The Progressive


A project of Common Dreams

For Immediate Release

Reprieve’s London press office can be contacted on: communications [at] / +44 (0) 207 553 8140. Reprieve US, based in New York City, can be contacted on Katherine [dot] oshea [at] / +1 917 855 8064.

Blair Must Answer for UK-US Rendition of Anti-Gaddafi Families at Parliamentary Appearance


Reprieve is calling on Tony Blair to provide answers over his role in the UK-orchestrated rendition of two anti-Gaddafi dissidents and their families to the Libyan dictator, when he appears at the Foreign Affairs Committee tomorrow [Friday December 11th] discussing UK-Libya policy.

Sami al-Saadi and Abdulhakim Belhadj, Gaddafi opponents living in exile, were kidnapped and flown back to Libya with their families in a joint MI6-CIA operation in 2004. The al-Saadi children were aged twelve, eleven, nine and six years old and Mr Belhadj's wife, Fatima Boudchar, was heavily pregnant during the rendition. Both Mr Belhadj and Mr al-Saadi were held for six years during which time they were regularly subjected to torture.

The UK's role in these operations was revealed in 2011, when faxes from MI6 to Gaddafi's spy chief Moussa Koussa were found following the fall of the regime. In those faxes, Sir Mark Allen, then head of Counter-Terrorism at MI6, took credit for the role of UK intelligence in securing the arrival of what he termed the "air cargo." Despite this, then-Prime Minister Tony Blair has never admitted to his role in, or knowledge of, the operation which happened around the time of the so-called 'deal in the desert'. He is appearing at the Foreign Affairs Committee on Friday at 10:30 am where he will be questioned on UK-Libya policy.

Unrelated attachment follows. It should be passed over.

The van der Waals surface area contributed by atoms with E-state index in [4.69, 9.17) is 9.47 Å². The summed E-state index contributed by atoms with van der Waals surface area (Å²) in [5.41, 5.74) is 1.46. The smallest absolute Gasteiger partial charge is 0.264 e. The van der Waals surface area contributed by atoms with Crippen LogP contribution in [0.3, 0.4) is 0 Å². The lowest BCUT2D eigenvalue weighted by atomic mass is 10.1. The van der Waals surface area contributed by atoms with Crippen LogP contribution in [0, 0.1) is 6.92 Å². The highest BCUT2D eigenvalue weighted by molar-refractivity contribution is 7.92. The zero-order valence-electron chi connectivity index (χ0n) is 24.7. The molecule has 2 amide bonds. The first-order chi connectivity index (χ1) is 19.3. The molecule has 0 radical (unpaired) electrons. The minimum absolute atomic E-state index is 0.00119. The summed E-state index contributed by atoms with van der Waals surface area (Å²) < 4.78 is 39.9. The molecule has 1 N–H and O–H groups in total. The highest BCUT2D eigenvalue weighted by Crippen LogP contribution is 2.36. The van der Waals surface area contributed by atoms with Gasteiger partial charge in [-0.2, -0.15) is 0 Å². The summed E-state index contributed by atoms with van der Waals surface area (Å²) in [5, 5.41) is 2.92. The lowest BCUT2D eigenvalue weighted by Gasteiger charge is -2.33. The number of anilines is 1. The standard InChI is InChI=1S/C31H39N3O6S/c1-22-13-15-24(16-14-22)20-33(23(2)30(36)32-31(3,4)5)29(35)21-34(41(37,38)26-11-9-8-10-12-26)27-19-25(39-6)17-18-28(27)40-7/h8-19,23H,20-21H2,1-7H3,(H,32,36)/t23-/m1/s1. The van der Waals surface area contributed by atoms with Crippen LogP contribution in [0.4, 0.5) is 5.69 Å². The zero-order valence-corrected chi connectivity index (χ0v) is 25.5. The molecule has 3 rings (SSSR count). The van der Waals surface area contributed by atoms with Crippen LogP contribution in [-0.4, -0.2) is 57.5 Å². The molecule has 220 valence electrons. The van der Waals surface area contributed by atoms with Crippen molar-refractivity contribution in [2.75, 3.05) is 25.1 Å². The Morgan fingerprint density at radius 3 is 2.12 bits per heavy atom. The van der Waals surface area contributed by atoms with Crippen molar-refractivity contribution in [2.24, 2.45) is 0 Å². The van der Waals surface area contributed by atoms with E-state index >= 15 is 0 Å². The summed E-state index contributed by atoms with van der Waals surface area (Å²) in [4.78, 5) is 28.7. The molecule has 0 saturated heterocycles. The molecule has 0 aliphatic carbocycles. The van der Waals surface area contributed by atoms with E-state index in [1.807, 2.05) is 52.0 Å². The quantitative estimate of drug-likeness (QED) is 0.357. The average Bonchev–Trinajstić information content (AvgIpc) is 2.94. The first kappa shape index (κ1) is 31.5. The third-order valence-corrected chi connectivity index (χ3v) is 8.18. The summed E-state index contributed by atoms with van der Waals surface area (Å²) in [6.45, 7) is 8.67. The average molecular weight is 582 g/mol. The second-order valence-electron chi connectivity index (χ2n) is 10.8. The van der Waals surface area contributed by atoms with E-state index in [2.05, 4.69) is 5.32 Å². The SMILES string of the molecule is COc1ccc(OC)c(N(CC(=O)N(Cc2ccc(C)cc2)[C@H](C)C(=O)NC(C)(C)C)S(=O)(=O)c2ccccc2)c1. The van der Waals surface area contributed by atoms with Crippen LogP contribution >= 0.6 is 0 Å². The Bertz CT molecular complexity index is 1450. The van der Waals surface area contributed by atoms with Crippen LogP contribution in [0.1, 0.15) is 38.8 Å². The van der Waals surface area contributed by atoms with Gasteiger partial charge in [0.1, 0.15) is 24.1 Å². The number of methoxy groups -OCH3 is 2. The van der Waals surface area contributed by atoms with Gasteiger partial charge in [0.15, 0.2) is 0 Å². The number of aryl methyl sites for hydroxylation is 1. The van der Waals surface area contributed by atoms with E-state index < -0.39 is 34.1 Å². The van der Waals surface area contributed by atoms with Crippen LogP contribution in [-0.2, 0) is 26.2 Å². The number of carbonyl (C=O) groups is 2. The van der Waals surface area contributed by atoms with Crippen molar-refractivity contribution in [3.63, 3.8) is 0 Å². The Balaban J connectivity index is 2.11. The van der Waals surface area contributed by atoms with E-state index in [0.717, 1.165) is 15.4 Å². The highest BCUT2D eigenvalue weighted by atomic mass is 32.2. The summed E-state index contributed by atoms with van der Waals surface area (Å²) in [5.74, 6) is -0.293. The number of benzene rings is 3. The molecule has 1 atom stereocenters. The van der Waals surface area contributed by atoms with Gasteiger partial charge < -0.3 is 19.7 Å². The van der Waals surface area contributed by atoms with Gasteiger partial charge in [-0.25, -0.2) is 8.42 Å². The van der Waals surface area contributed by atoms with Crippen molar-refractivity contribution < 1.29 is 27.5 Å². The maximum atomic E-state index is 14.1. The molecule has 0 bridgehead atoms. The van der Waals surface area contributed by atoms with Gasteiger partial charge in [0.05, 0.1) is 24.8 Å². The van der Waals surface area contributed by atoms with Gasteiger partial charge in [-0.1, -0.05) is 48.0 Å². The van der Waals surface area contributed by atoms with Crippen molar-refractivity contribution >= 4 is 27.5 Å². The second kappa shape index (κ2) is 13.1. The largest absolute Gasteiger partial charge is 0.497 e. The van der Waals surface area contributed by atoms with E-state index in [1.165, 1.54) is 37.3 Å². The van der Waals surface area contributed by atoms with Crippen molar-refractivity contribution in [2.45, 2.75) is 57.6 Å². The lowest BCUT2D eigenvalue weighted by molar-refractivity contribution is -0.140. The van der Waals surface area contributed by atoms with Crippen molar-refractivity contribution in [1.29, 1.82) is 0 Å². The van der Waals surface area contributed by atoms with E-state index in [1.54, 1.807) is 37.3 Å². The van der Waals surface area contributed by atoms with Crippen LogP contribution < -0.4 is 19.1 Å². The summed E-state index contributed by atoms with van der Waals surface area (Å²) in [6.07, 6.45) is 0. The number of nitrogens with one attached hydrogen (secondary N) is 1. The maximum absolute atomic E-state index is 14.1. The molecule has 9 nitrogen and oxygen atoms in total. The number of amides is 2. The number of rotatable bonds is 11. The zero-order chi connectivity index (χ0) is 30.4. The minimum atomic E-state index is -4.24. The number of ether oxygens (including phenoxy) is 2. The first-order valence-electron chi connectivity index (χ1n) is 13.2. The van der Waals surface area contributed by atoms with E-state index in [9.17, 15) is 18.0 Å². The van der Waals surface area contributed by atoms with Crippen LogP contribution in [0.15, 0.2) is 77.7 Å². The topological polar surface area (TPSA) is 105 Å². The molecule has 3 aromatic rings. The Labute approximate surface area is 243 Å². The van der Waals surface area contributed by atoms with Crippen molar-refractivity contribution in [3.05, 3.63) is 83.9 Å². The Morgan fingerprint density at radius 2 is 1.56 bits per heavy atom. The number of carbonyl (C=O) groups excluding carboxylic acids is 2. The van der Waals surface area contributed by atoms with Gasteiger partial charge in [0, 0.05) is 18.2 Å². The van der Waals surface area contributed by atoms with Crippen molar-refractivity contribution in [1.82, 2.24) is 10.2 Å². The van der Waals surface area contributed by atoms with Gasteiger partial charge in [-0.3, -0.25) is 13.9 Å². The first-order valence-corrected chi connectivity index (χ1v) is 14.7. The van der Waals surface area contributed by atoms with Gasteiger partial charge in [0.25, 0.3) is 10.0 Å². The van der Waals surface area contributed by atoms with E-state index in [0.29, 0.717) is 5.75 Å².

Mr Belhadj's wife, Fatima Boudchar, has told how during the operation she was chained to a wall for five days, and subsequently taped to a stretcher for a 17 hour flight, which left her in agony. She was held in a prison until just before the delivery of her son, who at birth weighed four pounds. Khadija al-Saadi, who was twelve during the rendition, has previously said of her ordeal: "Shortly before the plane landed, a guard told me to say goodbye to my father, at the front of the plane. I forced myself ahead and saw him with a needle in his arm. I remember guards laughing at me. Then I fainted."

The Metropolitan Police opened a criminal investigation - code named Operation Lydd - into the renditions of both the Belhadj and al Saadi families in January 2012. Since then they have reportedly sent several files to the CPS, the first apparently in October 2014 and the most recent reportedly in summer this year. The case is now awaiting a prosecuting decision from the CPS. Abdulhakim Belhadj and Ms Boudchar are currently bringing a civil case against the UK government, which reached the Supreme Court in November this year.

Cori Crider, lawyer for both families and a Director at international human rights NGO Reprieve, said: "How my clients would love to be sitting in that committee room tomorrow to question Tony Blair themselves about the hell they endured. Abdulhakim Belhadj and Sami al Saadi were opponents of a brutal dictator - as a result they were shipped off to his torture chambers, their wives and young children taken along for the ride. All the while, the Blair government's main concern was with getting ever-closer to Gaddafi, making shady back room deals wrapped up with embarrassing photo-ops. Tony Blair has so far managed to wriggle out of explaining his role in these kidnap operations - we hope and expect he will be questioned about it at the Foreign Affairs Committee tomorrow."

Reprieve is a UK-based human rights organization that uses the law to enforce the human rights of prisoners, from death row to Guantanamo Bay.